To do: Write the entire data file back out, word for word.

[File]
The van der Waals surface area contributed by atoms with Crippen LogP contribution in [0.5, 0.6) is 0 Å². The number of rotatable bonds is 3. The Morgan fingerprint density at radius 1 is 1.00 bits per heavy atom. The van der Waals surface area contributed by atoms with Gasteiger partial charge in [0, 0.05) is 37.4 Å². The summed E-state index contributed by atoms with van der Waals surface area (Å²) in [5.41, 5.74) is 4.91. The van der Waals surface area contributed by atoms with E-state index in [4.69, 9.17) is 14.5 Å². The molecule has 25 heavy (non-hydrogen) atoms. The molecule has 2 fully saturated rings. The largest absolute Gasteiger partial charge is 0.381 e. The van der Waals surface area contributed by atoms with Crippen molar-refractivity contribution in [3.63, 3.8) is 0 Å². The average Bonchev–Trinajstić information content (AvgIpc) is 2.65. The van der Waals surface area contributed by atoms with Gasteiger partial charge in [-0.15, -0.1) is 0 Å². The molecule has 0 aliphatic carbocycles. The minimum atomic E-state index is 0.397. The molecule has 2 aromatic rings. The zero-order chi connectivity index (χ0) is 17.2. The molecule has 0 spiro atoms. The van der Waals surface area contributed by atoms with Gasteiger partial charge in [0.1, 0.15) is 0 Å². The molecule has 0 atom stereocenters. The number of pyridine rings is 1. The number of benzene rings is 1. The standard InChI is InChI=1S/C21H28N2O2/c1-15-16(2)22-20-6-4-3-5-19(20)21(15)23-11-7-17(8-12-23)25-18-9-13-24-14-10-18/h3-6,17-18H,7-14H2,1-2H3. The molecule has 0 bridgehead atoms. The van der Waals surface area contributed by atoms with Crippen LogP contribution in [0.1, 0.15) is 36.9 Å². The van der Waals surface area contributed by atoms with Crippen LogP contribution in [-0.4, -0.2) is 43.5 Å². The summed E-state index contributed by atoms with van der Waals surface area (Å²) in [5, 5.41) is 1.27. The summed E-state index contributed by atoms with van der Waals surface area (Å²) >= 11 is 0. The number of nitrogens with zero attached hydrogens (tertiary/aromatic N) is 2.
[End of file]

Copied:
The van der Waals surface area contributed by atoms with Crippen LogP contribution in [0.5, 0.6) is 0 Å². The number of rotatable bonds is 3. The Morgan fingerprint density at radius 1 is 1.00 bits per heavy atom. The van der Waals surface area contributed by atoms with Gasteiger partial charge in [0, 0.05) is 37.4 Å². The summed E-state index contributed by atoms with van der Waals surface area (Å²) in [5.41, 5.74) is 4.91. The van der Waals surface area contributed by atoms with E-state index in [4.69, 9.17) is 14.5 Å². The molecule has 25 heavy (non-hydrogen) atoms. The molecule has 2 fully saturated rings. The largest absolute Gasteiger partial charge is 0.381 e. The van der Waals surface area contributed by atoms with Crippen molar-refractivity contribution in [3.63, 3.8) is 0 Å². The average Bonchev–Trinajstić information content (AvgIpc) is 2.65. The van der Waals surface area contributed by atoms with Gasteiger partial charge in [-0.15, -0.1) is 0 Å². The molecule has 0 aliphatic carbocycles. The minimum atomic E-state index is 0.397. The molecule has 2 aromatic rings. The zero-order chi connectivity index (χ0) is 17.2. The molecule has 0 spiro atoms. The van der Waals surface area contributed by atoms with Gasteiger partial charge in [0.1, 0.15) is 0 Å². The molecule has 0 atom stereocenters. The number of pyridine rings is 1. The number of benzene rings is 1. The standard InChI is InChI=1S/C21H28N2O2/c1-15-16(2)22-20-6-4-3-5-19(20)21(15)23-11-7-17(8-12-23)25-18-9-13-24-14-10-18/h3-6,17-18H,7-14H2,1-2H3. The molecule has 0 bridgehead atoms. The van der Waals surface area contributed by atoms with Crippen LogP contribution in [0.1, 0.15) is 36.9 Å². The van der Waals surface area contributed by atoms with Crippen LogP contribution in [-0.4, -0.2) is 43.5 Å². The summed E-state index contributed by atoms with van der Waals surface area (Å²) in [5, 5.41) is 1.27. The summed E-state index contributed by atoms with van der Waals surface area (Å²) >= 11 is 0. The number of nitrogens with zero attached hydrogens (tertiary/aromatic N) is 2.